The Next Chapter for E Ink: Talking with CEO Russ Wilcox About Yesterday’s Acquisition News
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fascinating. So I’m not going anywhere. I think there are a lot of interesting challenges ahead. The management team is the same team. We will be a wholly owned subsidiary, still called E Ink. This is just the next chapter in the story.
X: I was just going to ask whether the E Ink sign on the building is going to stay.
RW: The E Ink brand is well recognized around the world. It’s one of the assets here. I imagine that it would be pretty valuable for them.
X: While Sri was briefing media people about the announcement this morning, I understand you were briefing your employees. How have they been reacting to the news?
RW: I feel that it was a good reaction. There was positive buzz, at least at first blush. Why is that? I think it’s because there will be more resources coming in. This is kind of like our version of going public, so it’s fun. By the way, the fact that the stock options that [employees] have been watching for 10 years, and wondering if they would ever have any value, will have some value. So that’s good. And there are some career opportunities. PVI has 6,000 people, and is part of a bigger conglomerate, YFY, which has 30,000 people and operations around the world. Change is inherently scary, but this is a company that’s changing anyway. These are the types of people who see change as opportunity. It’s a chance to get their products out to market at higher volume, with better customer service.
X: I imagine you’ve also been briefing your big customers, such as Amazon and Sony, about the acquisition. If I were one of them, I’d feel some relief that the future of a major supplier was being cemented. How have they been reacting?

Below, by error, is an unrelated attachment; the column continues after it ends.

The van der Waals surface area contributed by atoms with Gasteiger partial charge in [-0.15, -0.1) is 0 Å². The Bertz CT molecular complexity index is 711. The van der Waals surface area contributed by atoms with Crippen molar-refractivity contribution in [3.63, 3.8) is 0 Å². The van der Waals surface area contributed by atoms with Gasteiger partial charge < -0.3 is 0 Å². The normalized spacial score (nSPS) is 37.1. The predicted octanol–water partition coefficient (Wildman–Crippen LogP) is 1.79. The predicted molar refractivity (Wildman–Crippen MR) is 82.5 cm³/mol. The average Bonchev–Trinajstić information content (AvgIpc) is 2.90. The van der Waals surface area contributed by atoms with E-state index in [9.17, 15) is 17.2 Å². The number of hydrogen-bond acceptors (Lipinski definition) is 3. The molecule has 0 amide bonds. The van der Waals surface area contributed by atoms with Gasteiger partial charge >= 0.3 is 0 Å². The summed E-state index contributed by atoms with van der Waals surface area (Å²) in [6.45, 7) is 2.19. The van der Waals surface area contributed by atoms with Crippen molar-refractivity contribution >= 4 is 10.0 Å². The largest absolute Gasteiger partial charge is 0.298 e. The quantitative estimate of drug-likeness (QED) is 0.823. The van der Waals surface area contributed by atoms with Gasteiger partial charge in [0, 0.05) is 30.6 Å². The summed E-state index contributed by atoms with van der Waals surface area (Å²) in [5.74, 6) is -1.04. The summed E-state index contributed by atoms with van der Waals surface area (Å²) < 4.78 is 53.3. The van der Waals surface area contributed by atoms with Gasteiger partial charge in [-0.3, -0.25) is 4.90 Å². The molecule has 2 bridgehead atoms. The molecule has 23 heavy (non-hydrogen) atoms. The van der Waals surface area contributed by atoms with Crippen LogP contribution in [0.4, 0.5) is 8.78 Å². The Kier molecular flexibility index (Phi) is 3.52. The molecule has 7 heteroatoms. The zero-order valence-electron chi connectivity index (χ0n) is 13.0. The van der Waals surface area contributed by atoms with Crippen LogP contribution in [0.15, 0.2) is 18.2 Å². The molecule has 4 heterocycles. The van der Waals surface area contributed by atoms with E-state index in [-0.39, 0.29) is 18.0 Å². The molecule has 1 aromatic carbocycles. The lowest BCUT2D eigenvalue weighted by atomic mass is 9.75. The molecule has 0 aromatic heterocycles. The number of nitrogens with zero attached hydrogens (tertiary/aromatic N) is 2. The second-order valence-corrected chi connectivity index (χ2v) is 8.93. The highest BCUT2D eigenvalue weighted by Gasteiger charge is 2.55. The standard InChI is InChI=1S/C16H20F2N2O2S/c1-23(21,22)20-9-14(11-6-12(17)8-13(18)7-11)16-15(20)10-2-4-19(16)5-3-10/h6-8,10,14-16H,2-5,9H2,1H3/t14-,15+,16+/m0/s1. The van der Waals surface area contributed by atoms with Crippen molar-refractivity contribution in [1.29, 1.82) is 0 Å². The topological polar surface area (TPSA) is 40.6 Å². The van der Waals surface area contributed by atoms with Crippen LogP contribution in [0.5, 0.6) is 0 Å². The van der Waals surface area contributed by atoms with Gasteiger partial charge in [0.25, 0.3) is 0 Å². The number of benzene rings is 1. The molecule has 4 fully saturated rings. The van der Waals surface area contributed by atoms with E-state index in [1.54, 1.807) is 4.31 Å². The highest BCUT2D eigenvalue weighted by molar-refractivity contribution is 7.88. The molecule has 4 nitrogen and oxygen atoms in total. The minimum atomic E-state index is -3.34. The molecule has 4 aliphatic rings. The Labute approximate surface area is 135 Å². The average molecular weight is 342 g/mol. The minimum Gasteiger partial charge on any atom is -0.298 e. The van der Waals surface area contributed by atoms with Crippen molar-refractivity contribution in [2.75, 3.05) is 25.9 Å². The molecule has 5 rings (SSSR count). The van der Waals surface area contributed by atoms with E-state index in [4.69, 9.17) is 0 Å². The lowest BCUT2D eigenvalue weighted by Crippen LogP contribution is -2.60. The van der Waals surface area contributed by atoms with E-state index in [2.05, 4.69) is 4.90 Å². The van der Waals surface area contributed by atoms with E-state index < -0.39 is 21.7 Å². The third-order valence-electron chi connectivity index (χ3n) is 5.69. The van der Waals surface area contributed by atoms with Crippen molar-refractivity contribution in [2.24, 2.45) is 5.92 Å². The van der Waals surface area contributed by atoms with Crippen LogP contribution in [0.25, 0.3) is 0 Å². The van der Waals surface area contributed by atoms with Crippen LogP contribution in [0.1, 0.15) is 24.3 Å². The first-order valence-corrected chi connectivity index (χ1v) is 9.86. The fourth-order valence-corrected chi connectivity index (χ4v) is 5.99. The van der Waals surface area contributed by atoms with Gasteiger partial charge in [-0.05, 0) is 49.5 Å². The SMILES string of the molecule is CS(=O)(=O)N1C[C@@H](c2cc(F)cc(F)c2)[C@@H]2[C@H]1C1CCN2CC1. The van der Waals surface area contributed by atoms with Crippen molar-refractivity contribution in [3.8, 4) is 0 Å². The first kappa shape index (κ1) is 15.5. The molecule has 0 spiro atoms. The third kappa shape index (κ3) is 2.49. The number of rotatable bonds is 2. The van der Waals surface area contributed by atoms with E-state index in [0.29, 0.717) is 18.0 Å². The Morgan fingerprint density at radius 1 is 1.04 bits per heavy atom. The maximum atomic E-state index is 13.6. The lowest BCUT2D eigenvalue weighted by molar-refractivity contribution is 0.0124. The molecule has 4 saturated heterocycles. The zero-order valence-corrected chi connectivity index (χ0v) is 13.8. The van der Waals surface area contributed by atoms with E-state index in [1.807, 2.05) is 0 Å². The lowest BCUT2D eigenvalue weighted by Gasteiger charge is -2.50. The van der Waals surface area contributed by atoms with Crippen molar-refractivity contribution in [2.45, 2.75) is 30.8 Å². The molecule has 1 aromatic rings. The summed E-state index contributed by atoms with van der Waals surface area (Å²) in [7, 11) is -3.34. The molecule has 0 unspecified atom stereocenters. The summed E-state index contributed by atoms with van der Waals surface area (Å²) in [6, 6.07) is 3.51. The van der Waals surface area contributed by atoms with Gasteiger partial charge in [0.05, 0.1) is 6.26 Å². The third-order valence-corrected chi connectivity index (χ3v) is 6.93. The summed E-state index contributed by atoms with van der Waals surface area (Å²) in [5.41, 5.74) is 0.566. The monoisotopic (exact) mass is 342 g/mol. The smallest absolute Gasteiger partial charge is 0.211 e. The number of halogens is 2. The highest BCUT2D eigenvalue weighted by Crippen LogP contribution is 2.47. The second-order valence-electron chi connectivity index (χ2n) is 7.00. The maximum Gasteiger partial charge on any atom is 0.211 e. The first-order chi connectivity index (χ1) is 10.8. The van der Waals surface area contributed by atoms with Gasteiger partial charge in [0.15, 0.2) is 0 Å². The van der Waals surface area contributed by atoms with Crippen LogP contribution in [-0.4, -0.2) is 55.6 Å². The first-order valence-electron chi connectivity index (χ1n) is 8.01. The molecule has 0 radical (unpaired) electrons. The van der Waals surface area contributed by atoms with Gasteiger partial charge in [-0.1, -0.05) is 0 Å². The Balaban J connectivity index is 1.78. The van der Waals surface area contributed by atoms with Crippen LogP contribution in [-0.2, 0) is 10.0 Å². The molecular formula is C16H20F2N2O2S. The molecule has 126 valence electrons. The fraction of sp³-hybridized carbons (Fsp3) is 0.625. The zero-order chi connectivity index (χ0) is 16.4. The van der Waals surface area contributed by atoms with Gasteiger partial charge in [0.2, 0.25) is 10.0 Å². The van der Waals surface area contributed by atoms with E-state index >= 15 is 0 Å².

RW: I’ll let them speak for themselves. PVI is a publicly traded company, so we had to be very cautious about how many people were aware of the transaction. Also, they had to announce within 24 hours of their own board’s decision to agree to do it. So we’re still filling them in, and basically, I can’t comment as to their reactions.
X: I guess being part of a public company comes with these kinds of restrictions—you’ll have to be more careful now about what you can say to the press.
RW: I can’t resist letting a hint of political commentary into my response, which is that actually [financial and reporting regulations in Taiwan] are much less burdensome. The entire rest of the world is much less burdensome, when it comes to being a public company, than SarbOx is here. So it turns out that it’s more efficient and less frustrating to be a manager in those foreign companies than to work for an American company. That’s my take on it, anyway. Ask me again a year from now. But that’s one of the reasons the IPO market here is falling behind the rest of the world.
X: Do you anticipate any changes in your product lineup as a result of the acquisition? Is PVI interested in continuing to make the small e-paper displays that you guys are creating for phones and wrist-wearable displays, for example?
RW: They’re very well aligned with us. They make displays that are small and medium-sized to begin with, so e-books are right in their sweet spot, as well as ours. They will be supporting both bigger displays and smaller displays. And we’re going to be working together on flexible displays and full-color displays. So there is no change to the product roadmap, except that I anticipate that we’ll be able to do it all more quickly.
X: When we last talked, you predicted that 2010 would be the year we’d see a flexible display from E Ink, and 2011 would be the year we’d see color. Is that still holding?